Everybody’s Gone to the Rapture, developed by The Chinese Room and published by Santa Monica Studio, is a slow, but emotionally powerful game. This is a game that presents a uniquely riveting story, but the traversal of said story is frustrating and problematic.
In Everybody’s Gone to the Rapture you travel through a sleepy English town. As you do, you’ll uncover the final days of its inhabitants and the fate that befell them. Something has caused everyone to disappear, and now something mysterious still lurks in the village. It’s up to you to try and find out where they all went, and what is now left behind.
What will certainly be the thing that turns many players off to this game is its gameplay. Everybody’s Gone to the Rapture is an interactive novel, you make your way through the village and trigger small memories, each of which gives out a little bit more of what made the town tick. Who lived in the town, what were there relationships etc. As gameplays concerned, that’s pretty much it. You explore the village and slowly uncover what happened over time.
Now I’m usually fan of these types of games. The story is always superb, and the experience can be an enjoyably relaxing time. The problem that Everybody’s Gone to the Rapture has is that the speed in which you travel at is unforgivably slow. Your normal walking speed makes it a chore to travel from one point to another, and don’t get me started on how frustrating it is when you have to back track because you missed something. While you can hold in the R2 button for a slightly faster walk, it becomes tiring to hold after a while, and there are certain points where the game doesn’t allow you to use it.
It’s disappointing that the main avenue for exploring in the game is so irritating because everything else on offer in Everybody’s Gone to the Rapture is stunning. Starting off with the story, which to put it simply is captivating. I wanted to learn more about this small village in the middle of nowhere. Not only because it’s really interesting to uncover why an entire village of people disappeared, but also because of the wealth of fascinating characters that it offers up. There were points where I felt like I was in my very own episode of Doctor Who. That may sound strange but I really got that feeling playing this game, I was the Doctor and I was here to find out what happened (Its geeky I know).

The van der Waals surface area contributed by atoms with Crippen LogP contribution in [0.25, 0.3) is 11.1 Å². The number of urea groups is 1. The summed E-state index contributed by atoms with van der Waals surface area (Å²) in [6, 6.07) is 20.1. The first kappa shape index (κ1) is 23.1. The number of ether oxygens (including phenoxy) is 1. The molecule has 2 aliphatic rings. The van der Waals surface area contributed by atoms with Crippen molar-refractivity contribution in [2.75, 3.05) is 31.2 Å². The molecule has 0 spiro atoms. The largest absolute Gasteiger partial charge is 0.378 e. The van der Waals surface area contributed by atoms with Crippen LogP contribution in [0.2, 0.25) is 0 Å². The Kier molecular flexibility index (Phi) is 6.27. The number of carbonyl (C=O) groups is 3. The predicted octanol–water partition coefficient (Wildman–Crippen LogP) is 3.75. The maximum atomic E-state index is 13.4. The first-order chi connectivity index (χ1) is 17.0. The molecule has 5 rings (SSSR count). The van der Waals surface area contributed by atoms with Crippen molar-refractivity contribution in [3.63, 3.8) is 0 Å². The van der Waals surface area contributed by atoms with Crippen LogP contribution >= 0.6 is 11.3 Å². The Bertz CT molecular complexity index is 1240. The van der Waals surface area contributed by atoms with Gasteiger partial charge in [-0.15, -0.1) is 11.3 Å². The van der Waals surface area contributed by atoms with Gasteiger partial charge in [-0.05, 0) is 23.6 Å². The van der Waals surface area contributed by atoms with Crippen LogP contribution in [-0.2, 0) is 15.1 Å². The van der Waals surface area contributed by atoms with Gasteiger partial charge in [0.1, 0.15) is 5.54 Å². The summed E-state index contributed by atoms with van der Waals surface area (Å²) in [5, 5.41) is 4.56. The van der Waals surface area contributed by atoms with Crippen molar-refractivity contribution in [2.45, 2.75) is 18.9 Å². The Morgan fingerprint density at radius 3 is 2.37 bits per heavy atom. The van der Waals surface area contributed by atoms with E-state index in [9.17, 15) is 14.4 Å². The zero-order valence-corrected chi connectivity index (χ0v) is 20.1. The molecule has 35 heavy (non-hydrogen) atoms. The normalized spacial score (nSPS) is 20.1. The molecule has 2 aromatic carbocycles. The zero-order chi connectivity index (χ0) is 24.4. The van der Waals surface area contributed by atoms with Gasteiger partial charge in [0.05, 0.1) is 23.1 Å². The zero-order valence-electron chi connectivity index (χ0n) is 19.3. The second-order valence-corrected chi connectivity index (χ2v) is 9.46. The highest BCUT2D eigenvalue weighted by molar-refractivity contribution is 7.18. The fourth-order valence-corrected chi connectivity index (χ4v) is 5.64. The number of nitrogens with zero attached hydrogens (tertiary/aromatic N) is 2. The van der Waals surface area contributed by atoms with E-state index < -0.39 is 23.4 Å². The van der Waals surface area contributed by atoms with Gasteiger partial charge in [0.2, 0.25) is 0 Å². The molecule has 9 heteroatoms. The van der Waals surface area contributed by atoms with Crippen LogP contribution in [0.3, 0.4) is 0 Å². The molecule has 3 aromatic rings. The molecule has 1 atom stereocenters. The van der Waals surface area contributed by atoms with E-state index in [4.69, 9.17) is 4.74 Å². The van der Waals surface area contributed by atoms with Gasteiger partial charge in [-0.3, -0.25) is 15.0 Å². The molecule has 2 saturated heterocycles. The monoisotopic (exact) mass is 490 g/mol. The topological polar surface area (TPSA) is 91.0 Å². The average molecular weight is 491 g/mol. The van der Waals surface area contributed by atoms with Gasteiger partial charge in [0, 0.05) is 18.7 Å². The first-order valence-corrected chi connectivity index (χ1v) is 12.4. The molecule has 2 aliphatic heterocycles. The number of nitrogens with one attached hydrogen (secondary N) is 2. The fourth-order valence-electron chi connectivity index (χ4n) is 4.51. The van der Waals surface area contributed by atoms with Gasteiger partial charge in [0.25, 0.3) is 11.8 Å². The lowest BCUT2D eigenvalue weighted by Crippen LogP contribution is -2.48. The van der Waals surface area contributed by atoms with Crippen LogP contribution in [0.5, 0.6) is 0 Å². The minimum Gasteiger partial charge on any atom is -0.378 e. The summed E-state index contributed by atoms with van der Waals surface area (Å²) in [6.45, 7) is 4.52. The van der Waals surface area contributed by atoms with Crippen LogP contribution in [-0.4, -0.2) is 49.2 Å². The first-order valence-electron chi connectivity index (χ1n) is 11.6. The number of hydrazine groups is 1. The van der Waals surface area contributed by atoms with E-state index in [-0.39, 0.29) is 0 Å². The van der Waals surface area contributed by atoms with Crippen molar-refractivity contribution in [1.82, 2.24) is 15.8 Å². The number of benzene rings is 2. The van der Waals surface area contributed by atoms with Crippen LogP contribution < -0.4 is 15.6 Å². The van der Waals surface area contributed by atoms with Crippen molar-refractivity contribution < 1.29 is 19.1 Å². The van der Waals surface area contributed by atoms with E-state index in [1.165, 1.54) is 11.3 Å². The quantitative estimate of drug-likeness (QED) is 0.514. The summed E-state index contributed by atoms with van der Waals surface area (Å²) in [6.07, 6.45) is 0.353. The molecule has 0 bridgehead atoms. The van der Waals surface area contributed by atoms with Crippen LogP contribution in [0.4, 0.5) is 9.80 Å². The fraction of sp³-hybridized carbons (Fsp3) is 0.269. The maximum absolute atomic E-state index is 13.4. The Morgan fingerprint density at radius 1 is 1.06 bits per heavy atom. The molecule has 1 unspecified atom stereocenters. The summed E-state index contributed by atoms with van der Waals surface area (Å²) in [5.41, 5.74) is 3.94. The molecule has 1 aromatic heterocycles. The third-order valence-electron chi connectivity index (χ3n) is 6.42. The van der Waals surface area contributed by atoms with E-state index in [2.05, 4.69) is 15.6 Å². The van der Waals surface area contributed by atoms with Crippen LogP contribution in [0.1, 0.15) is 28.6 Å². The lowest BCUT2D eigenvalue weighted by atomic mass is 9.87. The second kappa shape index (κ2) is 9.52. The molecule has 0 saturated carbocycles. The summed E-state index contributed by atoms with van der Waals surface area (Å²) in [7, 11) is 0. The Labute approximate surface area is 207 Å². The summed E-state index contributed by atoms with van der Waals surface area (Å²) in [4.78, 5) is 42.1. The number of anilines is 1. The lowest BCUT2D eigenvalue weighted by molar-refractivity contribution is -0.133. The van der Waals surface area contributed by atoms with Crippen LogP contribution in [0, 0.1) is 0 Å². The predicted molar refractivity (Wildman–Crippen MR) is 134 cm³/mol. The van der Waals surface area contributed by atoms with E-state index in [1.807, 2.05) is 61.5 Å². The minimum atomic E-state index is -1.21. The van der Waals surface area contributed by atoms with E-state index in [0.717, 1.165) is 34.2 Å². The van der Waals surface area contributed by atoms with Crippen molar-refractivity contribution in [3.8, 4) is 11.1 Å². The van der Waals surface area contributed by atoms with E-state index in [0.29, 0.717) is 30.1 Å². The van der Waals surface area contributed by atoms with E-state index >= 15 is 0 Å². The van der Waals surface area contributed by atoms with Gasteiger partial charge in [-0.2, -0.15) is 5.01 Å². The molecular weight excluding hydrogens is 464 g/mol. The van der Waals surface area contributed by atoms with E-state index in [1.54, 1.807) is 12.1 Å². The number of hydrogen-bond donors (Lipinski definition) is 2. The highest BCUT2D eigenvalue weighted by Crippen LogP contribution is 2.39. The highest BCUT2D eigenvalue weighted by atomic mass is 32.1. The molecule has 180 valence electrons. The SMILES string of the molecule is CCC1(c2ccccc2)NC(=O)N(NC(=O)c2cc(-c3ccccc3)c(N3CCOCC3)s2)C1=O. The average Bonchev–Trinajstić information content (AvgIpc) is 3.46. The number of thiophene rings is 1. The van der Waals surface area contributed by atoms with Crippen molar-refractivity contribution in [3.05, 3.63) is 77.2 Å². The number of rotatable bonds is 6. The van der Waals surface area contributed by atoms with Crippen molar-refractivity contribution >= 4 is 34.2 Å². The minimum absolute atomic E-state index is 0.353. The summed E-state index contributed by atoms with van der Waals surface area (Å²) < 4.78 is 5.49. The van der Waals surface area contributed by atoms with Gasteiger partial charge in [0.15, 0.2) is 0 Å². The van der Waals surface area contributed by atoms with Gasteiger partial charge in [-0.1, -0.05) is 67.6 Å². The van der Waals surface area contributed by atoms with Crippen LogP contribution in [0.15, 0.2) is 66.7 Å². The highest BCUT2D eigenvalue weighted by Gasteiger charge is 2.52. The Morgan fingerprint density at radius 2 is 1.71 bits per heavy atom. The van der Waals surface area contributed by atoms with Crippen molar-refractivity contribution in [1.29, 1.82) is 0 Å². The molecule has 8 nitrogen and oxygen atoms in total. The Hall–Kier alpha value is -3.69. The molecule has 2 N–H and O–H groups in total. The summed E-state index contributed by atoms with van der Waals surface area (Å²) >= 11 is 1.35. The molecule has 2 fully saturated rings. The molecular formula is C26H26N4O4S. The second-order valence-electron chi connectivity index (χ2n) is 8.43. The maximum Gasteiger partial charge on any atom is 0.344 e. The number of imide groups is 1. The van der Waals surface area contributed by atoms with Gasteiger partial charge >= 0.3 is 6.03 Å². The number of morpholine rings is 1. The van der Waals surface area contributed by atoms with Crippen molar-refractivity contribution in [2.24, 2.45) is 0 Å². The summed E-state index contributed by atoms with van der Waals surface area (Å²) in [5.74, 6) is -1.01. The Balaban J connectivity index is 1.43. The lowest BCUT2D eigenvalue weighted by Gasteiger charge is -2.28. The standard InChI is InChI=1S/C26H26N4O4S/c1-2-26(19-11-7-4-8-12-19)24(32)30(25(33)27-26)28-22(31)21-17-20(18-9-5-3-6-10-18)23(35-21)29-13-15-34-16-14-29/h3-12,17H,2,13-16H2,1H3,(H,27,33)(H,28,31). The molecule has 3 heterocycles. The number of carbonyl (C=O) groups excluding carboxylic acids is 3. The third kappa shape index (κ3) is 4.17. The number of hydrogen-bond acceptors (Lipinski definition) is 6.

Everyone that you learn about in this game is so well developed. Each person comes enriched with the baggage of life, and you get to explore it over the course of the game. What also aids these characters is the absolutely faultless voice work for them. Coupling the fleshed out nature of the characters and the believable voice work, culminates in a cast of characters that truly come to life.
Bringing all these aspects together, and then placing them into a visually stunning game, and then add to that one of the most hauntingly beautiful soundtracks, all makes for something special. This is a game that utilises the full capabilities of the PS4 and developer The Chinese Room created a wonderful looking game, but it is the work of composer Jessica Curry that truly helped tie it all together. The score in the game is simply stunning.
While I’m going to recommend Everybody’s Gone to the Rapture, I’m going to do it with a slight caveat. These types of games do not appeal to everyone, and if you are someone who isn’t enthused by the genre, stay away, you won’t enjoy this game. For those who do like this type of game, my only warning would be the troublesome gameplay. Otherwise, Everybody’s Gone to the Rapture is beautifully rewarding experience.
What did you think of Everybody’s Gone to the Rapture, was the walking speed a turn off for you? Leave you thoughts in the comments down below. Want to keep up with my other pieces? Follow me on twitter@GavinsTurtle. I guess all there’s left to say now is have a nice day.